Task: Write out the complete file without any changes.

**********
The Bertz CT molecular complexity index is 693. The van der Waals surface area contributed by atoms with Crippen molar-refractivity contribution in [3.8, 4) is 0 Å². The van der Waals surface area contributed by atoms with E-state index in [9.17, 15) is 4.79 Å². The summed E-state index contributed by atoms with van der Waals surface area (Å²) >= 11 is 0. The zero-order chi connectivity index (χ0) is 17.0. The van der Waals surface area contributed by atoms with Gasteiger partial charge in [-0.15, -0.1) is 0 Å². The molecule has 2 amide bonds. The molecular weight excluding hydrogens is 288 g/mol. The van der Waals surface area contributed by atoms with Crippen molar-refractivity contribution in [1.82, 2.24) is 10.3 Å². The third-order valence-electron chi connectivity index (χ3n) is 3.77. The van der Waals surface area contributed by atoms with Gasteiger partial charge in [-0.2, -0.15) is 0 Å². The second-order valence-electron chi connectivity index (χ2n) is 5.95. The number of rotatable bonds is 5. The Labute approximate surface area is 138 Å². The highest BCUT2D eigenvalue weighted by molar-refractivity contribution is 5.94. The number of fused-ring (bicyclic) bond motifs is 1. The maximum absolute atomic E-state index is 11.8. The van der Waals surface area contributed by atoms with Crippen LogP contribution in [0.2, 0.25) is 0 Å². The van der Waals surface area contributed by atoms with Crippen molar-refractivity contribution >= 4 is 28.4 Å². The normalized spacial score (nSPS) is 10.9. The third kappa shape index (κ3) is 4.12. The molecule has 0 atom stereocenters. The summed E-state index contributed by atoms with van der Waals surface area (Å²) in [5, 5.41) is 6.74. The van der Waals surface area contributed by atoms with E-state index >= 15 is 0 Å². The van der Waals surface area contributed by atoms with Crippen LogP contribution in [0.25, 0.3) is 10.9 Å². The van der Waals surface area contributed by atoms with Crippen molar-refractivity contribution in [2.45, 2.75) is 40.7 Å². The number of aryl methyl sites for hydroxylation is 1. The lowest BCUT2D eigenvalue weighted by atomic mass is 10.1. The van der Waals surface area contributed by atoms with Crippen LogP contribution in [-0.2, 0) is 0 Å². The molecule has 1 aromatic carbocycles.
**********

The Bertz CT molecular complexity index is 693. The van der Waals surface area contributed by atoms with Crippen molar-refractivity contribution in [3.8, 4) is 0 Å². The van der Waals surface area contributed by atoms with E-state index in [9.17, 15) is 4.79 Å². The summed E-state index contributed by atoms with van der Waals surface area (Å²) >= 11 is 0. The zero-order chi connectivity index (χ0) is 17.0. The van der Waals surface area contributed by atoms with Gasteiger partial charge in [-0.15, -0.1) is 0 Å². The molecule has 2 amide bonds. The molecular weight excluding hydrogens is 288 g/mol. The van der Waals surface area contributed by atoms with Crippen molar-refractivity contribution in [1.82, 2.24) is 10.3 Å². The third-order valence-electron chi connectivity index (χ3n) is 3.77. The van der Waals surface area contributed by atoms with Gasteiger partial charge in [-0.2, -0.15) is 0 Å². The second-order valence-electron chi connectivity index (χ2n) is 5.95. The number of rotatable bonds is 5. The Labute approximate surface area is 138 Å². The highest BCUT2D eigenvalue weighted by molar-refractivity contribution is 5.94. The number of fused-ring (bicyclic) bond motifs is 1. The maximum absolute atomic E-state index is 11.8. The van der Waals surface area contributed by atoms with Crippen LogP contribution in [0.2, 0.25) is 0 Å². The van der Waals surface area contributed by atoms with Crippen molar-refractivity contribution >= 4 is 28.4 Å². The normalized spacial score (nSPS) is 10.9. The third kappa shape index (κ3) is 4.12. The molecule has 0 atom stereocenters. The summed E-state index contributed by atoms with van der Waals surface area (Å²) in [5, 5.41) is 6.74. The van der Waals surface area contributed by atoms with E-state index >= 15 is 0 Å². The van der Waals surface area contributed by atoms with Crippen LogP contribution in [0.25, 0.3) is 10.9 Å². The van der Waals surface area contributed by atoms with Crippen molar-refractivity contribution in [2.45, 2.75) is 40.7 Å². The number of aryl methyl sites for hydroxylation is 1. The lowest BCUT2D eigenvalue weighted by atomic mass is 10.1. The van der Waals surface area contributed by atoms with Crippen LogP contribution in [-0.2, 0) is 0 Å². The molecule has 1 aromatic carbocycles.